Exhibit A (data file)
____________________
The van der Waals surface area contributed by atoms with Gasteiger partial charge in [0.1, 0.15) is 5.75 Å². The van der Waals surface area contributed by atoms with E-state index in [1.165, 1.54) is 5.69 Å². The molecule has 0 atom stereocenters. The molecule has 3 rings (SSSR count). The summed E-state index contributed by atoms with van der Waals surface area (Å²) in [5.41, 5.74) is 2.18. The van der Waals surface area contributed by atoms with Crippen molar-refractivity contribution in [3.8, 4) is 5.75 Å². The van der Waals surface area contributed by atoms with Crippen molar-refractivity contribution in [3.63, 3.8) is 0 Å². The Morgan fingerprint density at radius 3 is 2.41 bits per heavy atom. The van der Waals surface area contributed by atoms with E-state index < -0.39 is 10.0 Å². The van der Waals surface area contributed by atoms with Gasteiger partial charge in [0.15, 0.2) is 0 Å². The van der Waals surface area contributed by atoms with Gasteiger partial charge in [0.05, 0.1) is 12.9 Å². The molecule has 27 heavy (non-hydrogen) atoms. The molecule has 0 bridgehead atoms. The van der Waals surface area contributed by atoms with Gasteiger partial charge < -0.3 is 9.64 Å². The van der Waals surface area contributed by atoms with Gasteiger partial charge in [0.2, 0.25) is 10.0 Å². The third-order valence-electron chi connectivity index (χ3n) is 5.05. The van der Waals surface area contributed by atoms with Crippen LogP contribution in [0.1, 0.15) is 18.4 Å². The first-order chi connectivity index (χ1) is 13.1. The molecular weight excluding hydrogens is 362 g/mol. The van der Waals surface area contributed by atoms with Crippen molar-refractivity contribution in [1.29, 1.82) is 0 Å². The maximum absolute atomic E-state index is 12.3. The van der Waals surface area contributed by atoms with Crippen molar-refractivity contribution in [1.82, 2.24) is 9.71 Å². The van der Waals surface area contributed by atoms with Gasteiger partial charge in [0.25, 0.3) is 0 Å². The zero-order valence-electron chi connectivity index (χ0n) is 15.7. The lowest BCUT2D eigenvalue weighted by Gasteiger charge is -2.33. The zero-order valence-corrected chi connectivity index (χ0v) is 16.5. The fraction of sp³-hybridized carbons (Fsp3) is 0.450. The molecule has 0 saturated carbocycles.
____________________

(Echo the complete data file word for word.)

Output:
The van der Waals surface area contributed by atoms with Gasteiger partial charge in [0.1, 0.15) is 5.75 Å². The van der Waals surface area contributed by atoms with E-state index in [1.165, 1.54) is 5.69 Å². The molecule has 0 atom stereocenters. The molecule has 3 rings (SSSR count). The summed E-state index contributed by atoms with van der Waals surface area (Å²) in [5.41, 5.74) is 2.18. The van der Waals surface area contributed by atoms with Crippen molar-refractivity contribution in [3.8, 4) is 5.75 Å². The van der Waals surface area contributed by atoms with Crippen molar-refractivity contribution in [3.63, 3.8) is 0 Å². The Morgan fingerprint density at radius 3 is 2.41 bits per heavy atom. The van der Waals surface area contributed by atoms with E-state index < -0.39 is 10.0 Å². The van der Waals surface area contributed by atoms with Gasteiger partial charge in [0.15, 0.2) is 0 Å². The van der Waals surface area contributed by atoms with Gasteiger partial charge in [0.05, 0.1) is 12.9 Å². The molecule has 27 heavy (non-hydrogen) atoms. The molecule has 0 bridgehead atoms. The van der Waals surface area contributed by atoms with Gasteiger partial charge < -0.3 is 9.64 Å². The van der Waals surface area contributed by atoms with Gasteiger partial charge in [0.2, 0.25) is 10.0 Å². The third-order valence-electron chi connectivity index (χ3n) is 5.05. The van der Waals surface area contributed by atoms with Crippen LogP contribution in [0.1, 0.15) is 18.4 Å². The first-order chi connectivity index (χ1) is 13.1. The molecular weight excluding hydrogens is 362 g/mol. The van der Waals surface area contributed by atoms with Crippen molar-refractivity contribution in [1.29, 1.82) is 0 Å². The maximum absolute atomic E-state index is 12.3. The van der Waals surface area contributed by atoms with Crippen molar-refractivity contribution in [1.82, 2.24) is 9.71 Å². The van der Waals surface area contributed by atoms with Gasteiger partial charge in [0.25, 0.3) is 0 Å². The zero-order valence-electron chi connectivity index (χ0n) is 15.7. The lowest BCUT2D eigenvalue weighted by Gasteiger charge is -2.33. The zero-order valence-corrected chi connectivity index (χ0v) is 16.5. The fraction of sp³-hybridized carbons (Fsp3) is 0.450. The molecule has 0 saturated carbocycles.